The GOP Is Relishing the Baby Formula Shortage

As they clamor for action, 192 House Republicans voted down an emergency spending bill.

Bill Clark/ZUMA

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In a little more than a week, the nationwide baby formula shortage has gone from barely registering with the American public to prompting the federal government to announce urgent steps to alleviate the shortage, perhaps the most significant of which came Wednesday after President Biden invoked the Defense Production Act.

Though the steps taken over the past week have been encouraging, I’m still wondering why it took this long to finally address the writing on the wall that had been up for over a year. Judging from FDA chief Robert Califf’s apparent inability to explain the cause of the shortage this morning, it seems as though we’ll be wondering for quite some time. Meanwhile, it won’t surprise you to know that Republicans have seized on the current crisis to attack Biden, and it’s my belief that some of these criticisms have been legitimate. As I wrote previously:

A failure to address an everyday struggle affecting countless parents, caregivers, and of course, literal humans who by definition rely on others for their basic needs is bound to give credence to the notion, fair or not, that life under the Biden administration just isn’t working out. That it sucks, that we’re living the ramifications of inflation, and the government seems a bit too chill about it. These emotions, whether rooted in fact or fiction, are the kinds of things people will remember this November when they ask themselves whether they’re satisfied with the current occupier of the White House.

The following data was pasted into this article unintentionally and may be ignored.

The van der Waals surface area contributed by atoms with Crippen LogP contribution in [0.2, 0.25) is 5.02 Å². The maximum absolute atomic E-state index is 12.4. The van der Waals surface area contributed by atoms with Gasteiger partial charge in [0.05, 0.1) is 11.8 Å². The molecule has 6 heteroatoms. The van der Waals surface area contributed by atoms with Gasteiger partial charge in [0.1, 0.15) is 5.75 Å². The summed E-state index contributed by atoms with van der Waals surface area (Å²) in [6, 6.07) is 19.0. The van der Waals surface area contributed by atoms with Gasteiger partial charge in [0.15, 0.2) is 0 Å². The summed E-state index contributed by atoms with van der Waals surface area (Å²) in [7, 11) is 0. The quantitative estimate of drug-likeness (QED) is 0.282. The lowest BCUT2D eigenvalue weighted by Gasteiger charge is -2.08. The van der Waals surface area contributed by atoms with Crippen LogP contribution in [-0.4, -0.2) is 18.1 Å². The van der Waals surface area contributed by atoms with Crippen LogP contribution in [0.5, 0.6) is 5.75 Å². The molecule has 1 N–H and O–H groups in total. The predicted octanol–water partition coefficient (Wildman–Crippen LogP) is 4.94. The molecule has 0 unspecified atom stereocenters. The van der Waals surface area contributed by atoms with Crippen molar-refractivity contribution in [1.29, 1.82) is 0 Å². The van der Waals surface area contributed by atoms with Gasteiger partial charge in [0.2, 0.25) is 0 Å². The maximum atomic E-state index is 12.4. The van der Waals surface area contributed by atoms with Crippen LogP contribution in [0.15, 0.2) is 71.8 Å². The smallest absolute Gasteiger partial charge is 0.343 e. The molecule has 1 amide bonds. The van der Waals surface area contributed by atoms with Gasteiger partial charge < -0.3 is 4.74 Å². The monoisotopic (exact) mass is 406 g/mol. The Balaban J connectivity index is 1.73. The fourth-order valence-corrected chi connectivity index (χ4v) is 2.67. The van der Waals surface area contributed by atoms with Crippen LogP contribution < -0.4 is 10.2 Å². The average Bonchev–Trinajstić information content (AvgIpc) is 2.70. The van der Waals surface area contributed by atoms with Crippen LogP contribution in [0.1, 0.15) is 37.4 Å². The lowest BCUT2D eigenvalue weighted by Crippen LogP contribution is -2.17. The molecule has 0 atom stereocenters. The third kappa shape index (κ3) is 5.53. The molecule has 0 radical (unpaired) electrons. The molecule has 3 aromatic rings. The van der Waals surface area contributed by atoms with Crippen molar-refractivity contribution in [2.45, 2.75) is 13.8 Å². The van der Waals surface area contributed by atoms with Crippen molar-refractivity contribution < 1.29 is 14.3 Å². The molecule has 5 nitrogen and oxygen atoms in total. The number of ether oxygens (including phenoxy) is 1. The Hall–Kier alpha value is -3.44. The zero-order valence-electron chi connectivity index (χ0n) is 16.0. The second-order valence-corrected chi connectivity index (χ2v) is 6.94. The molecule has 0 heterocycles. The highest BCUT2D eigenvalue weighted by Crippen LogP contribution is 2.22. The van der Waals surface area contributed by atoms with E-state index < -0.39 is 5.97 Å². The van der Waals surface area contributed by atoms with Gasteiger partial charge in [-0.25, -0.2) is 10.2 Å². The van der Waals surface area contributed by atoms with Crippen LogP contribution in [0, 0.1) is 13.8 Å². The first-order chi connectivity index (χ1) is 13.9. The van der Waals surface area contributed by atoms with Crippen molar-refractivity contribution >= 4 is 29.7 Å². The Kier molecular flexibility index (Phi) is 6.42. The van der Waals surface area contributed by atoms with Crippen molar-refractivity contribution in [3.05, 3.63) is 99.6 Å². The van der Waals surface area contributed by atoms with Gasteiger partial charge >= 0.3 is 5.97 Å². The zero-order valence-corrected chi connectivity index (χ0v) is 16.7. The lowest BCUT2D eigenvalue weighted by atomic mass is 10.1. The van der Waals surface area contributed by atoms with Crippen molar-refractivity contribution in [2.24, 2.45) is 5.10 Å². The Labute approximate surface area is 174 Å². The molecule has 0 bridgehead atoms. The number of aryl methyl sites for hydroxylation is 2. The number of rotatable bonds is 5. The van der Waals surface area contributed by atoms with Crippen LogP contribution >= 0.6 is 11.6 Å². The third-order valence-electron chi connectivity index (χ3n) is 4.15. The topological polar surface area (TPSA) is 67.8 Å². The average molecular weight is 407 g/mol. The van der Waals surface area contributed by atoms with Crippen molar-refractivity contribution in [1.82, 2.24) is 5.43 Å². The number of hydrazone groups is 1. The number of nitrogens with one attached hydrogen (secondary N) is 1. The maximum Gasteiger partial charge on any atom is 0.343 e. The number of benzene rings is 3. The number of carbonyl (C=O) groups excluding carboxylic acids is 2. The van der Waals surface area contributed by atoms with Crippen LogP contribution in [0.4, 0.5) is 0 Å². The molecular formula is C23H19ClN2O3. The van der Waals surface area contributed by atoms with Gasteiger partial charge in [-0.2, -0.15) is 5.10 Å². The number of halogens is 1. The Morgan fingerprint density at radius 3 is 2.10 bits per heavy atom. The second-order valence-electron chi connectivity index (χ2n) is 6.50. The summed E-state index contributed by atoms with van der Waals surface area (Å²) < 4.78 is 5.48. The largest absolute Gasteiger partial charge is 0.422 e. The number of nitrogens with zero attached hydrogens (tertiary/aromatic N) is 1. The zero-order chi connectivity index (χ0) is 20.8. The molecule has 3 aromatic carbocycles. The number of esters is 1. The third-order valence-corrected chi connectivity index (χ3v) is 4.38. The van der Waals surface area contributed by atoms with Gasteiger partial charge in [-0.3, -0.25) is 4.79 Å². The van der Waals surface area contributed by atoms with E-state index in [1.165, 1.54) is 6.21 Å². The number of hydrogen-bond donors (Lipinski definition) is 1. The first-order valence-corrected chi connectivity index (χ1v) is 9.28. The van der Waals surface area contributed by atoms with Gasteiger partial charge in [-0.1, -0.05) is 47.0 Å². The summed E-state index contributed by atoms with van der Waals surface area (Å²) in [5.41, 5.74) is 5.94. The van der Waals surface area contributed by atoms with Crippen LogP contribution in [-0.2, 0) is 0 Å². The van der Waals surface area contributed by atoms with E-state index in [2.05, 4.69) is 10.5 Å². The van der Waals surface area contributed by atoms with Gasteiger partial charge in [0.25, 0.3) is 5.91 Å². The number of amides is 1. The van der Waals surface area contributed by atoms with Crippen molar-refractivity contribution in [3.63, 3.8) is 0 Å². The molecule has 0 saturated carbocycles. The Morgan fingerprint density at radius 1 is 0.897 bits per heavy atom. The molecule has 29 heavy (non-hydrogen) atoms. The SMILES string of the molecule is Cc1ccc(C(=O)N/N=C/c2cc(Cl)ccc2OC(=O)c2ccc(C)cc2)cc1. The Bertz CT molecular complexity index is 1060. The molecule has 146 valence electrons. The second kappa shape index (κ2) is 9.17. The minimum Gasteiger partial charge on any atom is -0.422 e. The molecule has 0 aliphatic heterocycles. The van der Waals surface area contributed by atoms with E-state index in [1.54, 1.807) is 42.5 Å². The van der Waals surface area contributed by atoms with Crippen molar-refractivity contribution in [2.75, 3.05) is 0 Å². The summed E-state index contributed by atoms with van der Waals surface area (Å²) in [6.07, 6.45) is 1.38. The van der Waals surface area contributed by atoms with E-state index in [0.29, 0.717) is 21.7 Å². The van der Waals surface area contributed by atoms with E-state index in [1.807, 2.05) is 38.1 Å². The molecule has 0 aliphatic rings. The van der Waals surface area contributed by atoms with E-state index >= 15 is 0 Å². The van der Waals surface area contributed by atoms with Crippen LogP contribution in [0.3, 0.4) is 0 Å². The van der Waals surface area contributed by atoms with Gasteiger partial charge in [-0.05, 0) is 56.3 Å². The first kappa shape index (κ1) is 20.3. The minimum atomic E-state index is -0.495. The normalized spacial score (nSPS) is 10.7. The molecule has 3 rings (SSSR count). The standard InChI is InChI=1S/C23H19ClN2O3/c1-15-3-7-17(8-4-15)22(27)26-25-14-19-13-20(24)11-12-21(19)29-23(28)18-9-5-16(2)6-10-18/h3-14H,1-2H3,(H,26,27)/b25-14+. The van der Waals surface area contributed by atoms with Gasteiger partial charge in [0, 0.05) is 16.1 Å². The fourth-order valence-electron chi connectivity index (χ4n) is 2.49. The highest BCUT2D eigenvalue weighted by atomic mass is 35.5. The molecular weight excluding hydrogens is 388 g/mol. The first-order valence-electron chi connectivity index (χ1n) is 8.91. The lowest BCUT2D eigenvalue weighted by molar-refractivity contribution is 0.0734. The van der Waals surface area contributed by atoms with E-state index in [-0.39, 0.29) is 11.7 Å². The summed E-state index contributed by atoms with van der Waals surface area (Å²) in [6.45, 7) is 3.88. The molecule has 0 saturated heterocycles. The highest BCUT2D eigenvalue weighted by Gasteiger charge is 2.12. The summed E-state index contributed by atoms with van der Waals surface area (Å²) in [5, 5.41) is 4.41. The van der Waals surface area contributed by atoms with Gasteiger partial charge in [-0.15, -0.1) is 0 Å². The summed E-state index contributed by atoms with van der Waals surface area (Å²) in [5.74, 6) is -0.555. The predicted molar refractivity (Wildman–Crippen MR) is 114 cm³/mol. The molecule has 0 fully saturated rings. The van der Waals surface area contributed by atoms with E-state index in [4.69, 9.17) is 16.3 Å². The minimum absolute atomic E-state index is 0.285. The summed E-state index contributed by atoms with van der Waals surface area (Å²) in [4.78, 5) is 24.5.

But Republicans are no longer simply feeding the outrage machine at this point. In fact, they appear to be relishing the current crisis, smacking their lips over the chance to parlay a nationwide shortage where the health of infants is in jeopardy into a political sucker punch. Such ghoulishness was laid bare on Wednesday when a majority of House Republicans voted against an emergency spending bill aimed at easing the shortage. (Another bill, to allow low-income families who rely on WIC benefits to purchase more baby formula, passed with far more bipartisan consensus, though the nine who voted against the measure were, you guessed it, Republicans.) The bill ultimately passed. But the GOP’s near-uniform obstruction of the $28 million spending bill—a direct instruction from party leadership—underscores the absurd politicization of a crisis affecting literal babies.

And who better for the task than “Sam’s mom,” Rep. Elise Stefanik (R-NY). In fact, Stefanik has become the unofficial face of the current attacks, routinely invoking her infant son and status as a new mom in order to blast Biden. As Stefanik tells it, she’s personally appalled that the federal government is feeding migrant babies detained at the border. For the GOP, it’s a perfect fit: a mother and rising star who won’t shy away from smearing her perceived enemies as “pedo grifters.” For Stefanik, well, she’s just succeeding at playing the long game. 

Sure, bipartisanship has been dead for some time now. Republicans have spent the past decade rejecting measures that at one point in history would have seemed like obvious moments for consensus. But as desperate families wait for shelves to be restocked, they’ll be sure to notice that 192 members of one party voted against relief for the sake of politicizing their struggle.

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Today, reader support makes up about two-thirds of our budget, allows us to dig deep on stories that matter, and lets us keep our reporting free for everyone. If you value what you get from Mother Jones, please join us with a tax-deductible donation today so we can keep on doing the type of journalism 2022 demands.

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